"I believe that the opposite of depression is not happiness, it's purpose." Kathy Heller starts her popular podcast "Don't Keep Your Day Job" with that quote, and it has always felt true to me. I see so many people struggling with this idea that they don't know what their purpose is, or they don't feel that they are living their purpose. And I totally get it, because I've been there. But what I've learned after many years wrestling with that empty, sad feeling that I would never really get to do what I am here to do, is that our purpose is much less elusive, (and therefore, much less sexy) than we've been conditioned to believe it is.
There is a lot of messaging around this idea that we are all here to accomplish one, specific thing, and that thing will be our job, and we just need to find that thing in order for our lives to be good and happy and complete. And while some people's career and life paths may unfold that way, it's really not the norm. The problem is that when we place our purpose on such a high pedestal, we unknowingly put it out of reach. Finding our purpose then becomes a far-away, impossible dream that we constantly strive for, and never actually find.
That's because your purpose isn't lost, and it doesn't exist outside of you, or in an unknown time in the future. It is also, most likely, so much simpler, and more accessible than you think - hidden in plain sight.
Here's a really simple exercise to start stepping into your purpose now, and gather some data points about what you might be here to do. Please keep in mind that this is not a be-all-end-all kind of experiment. This exercise is meant to open the door and provide you with some breadcrumbs. Each step you take will provide you with more data points, and more breadcrumbs. The business of living into one's purpose is not always linear, and almost never looks the way we think it will, or the way we think it "should." Consider yourself warned.
Living into your purpose, Step 1
Ask yourself these questions: "what is one problem I am seeing now that I would like to solve?" And, "what is the smallest, easiest, most accessible way I can start to solve it today?" You might get one idea, or you might get a bunch, but the key is to keep it so easy and simple that you can take action on it today.
If you're seeing a big problem that you would like to solve, like climate change, for example, that's great! Most likely, you're not going to solve it today though, and please don't try. But what is the smallest, easiest, most accessible action you can take? Ideally, taking this action will feel fun, easy, and maybe a tiny bit scary, because you're trying something new. But it should definitely not feel terrifying, impossible, confusing, or stress-inducing. With the climate change example, maybe you have been thinking about starting a sustainability task force at your work, and your action is to bring the idea to management. Or, maybe you have been thinking of starting a composting system at home. Pick something that feels doable, and fun.
Living into your purpose, Step 2
Notice how it feels. Here's the thing, when we get to work solving a problem we feel genuinely inspired to solve, it's a great recipe for getting into alignment. What do I mean by that? Have you ever found yourself working on a project and feeling really focused on it, to the point where you don't notice how much time has gone by? This is the flow state, and we get into it when we're doing something we genuinely enjoy. This is an indication that you are living into our purpose and being in alignment. Consider it a breadcrumb.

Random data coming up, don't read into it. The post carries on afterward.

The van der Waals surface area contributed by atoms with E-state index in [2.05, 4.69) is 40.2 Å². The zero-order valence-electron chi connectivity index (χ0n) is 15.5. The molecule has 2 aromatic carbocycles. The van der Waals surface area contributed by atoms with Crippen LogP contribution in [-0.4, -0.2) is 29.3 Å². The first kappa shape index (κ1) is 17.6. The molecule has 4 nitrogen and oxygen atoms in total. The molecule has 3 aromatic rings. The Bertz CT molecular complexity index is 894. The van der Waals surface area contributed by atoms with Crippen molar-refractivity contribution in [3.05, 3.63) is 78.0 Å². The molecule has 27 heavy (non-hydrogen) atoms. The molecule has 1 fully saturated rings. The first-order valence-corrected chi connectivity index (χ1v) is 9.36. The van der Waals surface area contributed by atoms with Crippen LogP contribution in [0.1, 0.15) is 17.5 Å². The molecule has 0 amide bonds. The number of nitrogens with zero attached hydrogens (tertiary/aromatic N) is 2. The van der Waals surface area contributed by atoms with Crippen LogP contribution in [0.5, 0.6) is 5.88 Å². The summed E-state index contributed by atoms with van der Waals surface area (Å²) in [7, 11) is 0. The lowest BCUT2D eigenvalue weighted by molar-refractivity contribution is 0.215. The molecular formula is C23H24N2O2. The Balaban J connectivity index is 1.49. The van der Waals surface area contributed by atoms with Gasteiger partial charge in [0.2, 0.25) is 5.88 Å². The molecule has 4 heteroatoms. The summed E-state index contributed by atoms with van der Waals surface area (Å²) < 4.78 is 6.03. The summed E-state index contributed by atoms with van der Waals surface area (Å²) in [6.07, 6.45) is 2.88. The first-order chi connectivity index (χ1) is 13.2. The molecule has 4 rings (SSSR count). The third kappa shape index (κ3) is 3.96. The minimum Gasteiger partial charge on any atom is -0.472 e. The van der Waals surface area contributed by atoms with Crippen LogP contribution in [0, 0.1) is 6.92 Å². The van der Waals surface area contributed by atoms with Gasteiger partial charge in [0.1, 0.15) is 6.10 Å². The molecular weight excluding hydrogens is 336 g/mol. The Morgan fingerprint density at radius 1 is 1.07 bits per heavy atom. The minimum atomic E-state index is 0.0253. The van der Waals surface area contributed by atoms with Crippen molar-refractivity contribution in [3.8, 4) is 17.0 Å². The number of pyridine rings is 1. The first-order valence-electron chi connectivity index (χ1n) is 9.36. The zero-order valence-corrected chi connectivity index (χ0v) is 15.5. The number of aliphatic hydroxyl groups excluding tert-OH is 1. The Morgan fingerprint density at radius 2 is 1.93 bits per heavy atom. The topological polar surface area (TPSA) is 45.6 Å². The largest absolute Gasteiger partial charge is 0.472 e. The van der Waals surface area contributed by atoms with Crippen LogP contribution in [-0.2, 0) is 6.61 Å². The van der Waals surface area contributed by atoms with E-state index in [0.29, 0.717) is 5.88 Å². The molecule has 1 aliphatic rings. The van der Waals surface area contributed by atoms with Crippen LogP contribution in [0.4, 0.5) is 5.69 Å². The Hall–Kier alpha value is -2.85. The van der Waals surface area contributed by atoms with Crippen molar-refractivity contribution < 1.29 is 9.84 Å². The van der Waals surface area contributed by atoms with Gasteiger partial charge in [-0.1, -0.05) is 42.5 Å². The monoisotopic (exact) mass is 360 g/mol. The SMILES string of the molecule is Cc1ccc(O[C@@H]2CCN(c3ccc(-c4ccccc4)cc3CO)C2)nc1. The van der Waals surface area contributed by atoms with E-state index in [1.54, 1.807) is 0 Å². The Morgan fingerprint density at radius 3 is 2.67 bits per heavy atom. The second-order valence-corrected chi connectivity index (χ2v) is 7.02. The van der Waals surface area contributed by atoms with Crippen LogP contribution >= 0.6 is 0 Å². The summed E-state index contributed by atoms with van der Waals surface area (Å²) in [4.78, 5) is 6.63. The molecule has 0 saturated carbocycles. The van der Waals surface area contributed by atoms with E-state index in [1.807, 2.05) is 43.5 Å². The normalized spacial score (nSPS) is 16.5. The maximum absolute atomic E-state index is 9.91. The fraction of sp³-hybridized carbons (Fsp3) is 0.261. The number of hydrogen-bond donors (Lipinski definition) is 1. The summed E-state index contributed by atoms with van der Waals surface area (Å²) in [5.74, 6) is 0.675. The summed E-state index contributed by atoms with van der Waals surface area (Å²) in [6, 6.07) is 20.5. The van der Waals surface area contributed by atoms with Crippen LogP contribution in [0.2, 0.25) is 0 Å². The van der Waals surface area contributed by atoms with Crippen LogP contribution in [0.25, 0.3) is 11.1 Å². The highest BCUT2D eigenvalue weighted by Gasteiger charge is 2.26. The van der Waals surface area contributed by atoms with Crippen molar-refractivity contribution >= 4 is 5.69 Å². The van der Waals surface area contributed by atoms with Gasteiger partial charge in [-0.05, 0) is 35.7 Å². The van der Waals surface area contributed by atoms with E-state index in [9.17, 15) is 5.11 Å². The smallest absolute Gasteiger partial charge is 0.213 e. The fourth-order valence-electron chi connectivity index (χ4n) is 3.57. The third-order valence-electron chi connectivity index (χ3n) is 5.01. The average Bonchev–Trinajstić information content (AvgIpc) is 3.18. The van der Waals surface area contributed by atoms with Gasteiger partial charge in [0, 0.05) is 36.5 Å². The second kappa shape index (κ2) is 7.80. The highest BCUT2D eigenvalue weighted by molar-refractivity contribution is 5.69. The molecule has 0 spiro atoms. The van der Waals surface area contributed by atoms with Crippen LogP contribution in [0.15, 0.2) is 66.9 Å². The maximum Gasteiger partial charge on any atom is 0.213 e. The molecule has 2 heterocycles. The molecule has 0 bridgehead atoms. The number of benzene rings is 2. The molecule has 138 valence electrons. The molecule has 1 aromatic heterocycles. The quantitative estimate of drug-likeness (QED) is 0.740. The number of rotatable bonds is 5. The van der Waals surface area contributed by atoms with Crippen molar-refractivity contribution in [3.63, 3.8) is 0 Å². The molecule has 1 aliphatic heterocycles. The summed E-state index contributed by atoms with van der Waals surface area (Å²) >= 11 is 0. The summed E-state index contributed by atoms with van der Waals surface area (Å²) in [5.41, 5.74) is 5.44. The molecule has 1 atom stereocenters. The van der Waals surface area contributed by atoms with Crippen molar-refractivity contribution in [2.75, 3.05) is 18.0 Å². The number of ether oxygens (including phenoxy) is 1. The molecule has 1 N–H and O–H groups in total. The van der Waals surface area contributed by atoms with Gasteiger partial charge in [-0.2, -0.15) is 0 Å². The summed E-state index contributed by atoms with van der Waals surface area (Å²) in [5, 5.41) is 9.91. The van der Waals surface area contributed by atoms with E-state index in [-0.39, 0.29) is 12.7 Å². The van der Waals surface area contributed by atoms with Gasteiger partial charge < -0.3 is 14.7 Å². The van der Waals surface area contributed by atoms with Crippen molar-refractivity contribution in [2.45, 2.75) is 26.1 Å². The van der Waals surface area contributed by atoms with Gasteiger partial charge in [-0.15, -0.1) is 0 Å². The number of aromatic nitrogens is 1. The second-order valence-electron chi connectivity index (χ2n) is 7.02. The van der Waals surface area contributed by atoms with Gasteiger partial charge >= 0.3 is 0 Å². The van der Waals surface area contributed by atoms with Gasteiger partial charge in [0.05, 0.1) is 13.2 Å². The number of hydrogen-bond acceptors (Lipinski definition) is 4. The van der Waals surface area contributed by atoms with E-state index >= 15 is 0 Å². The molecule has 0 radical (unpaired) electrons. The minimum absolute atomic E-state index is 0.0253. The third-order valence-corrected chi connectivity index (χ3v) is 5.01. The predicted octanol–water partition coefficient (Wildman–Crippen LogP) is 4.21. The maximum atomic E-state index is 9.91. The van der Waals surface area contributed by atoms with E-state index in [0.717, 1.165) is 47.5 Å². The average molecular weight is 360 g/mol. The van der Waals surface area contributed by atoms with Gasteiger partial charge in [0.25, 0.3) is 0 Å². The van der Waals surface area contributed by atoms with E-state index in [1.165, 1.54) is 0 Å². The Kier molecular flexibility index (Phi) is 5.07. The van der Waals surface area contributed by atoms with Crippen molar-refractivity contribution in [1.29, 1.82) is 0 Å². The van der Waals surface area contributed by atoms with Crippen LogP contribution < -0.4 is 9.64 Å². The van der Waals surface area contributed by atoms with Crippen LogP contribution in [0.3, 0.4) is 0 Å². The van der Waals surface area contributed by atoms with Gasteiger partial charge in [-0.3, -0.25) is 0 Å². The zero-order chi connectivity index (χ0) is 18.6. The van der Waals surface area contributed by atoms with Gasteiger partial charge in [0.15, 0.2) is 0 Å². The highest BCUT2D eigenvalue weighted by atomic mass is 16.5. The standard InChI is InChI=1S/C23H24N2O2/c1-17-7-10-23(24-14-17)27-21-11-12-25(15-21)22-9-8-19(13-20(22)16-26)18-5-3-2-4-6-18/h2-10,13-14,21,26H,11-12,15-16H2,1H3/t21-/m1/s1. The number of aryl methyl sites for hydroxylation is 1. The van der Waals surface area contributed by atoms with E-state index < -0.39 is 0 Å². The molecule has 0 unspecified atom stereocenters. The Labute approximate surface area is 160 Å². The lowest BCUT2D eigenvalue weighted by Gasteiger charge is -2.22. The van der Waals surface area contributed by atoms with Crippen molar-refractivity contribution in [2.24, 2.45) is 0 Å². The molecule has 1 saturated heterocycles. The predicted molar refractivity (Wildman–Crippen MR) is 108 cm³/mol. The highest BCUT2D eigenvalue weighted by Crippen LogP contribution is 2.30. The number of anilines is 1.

So, as you start taking small, easy, fun actions towards solving a problem you genuinely want to solve, notice how you feel, and notice what happens as a result. My guess is that you will feel really fulfilled by it, and most likely it'll inspire you to keep going. Creativity fuels creativity, so a lot of times when we get the ball rolling, it'll keep rolling and lead us down some interesting roads.
The benefits of this are two-fold: First, you get to feel good and gain some insight into what your purpose (or purposes) might be. Second, you are contributing to the environment you're currently in, which always has a positive ripple effect. And third, (ok it's three-fold), chances are it will open up some new and surprising opportunities to live into your purpose even more.
Living into your purpose, Step 3
You are here to spend your life doing what you love. That can be anything from being a great parent or friend, to being an artist, engineer, or teacher. The word "purpose" has been over-complicated, and I think it's time we reclaim it for ourselves. You being you, and bringing the truest, most honest version of yourself into everything you do, is a gift. And while infusing your true self into more aspects of your life may sound simple, it can feel precarious, and a little vulnerable.
This is why we start small and allow our purpose to unfold in front of us naturally. And, if you're feeling stuck and would like some support, I've got something for you! Along with being a holistic career guide, I'm also a certified hypnotherapist, (because "learning" is honestly the biggest line in my budget). I made a hypnosis audio track to help you step into your purpose with more ease. When we bring the subconscious mind on board, we can easily clear out any limiting beliefs that keep us stuck, and pave a smooth path for us to move forward. I recommend listening to this track once a day for 30 days, as you go through the first two steps of this exercise.
And, if you or someone you know is looking for some super personalized, holistic, and deeply empowering support in discovering your unique career path, get in touch! You can schedule a free, no-pressure consultation, just scroll down and fill out the contact card.
We are here to support you in living into your purpose and doing work that's aligned with who you are.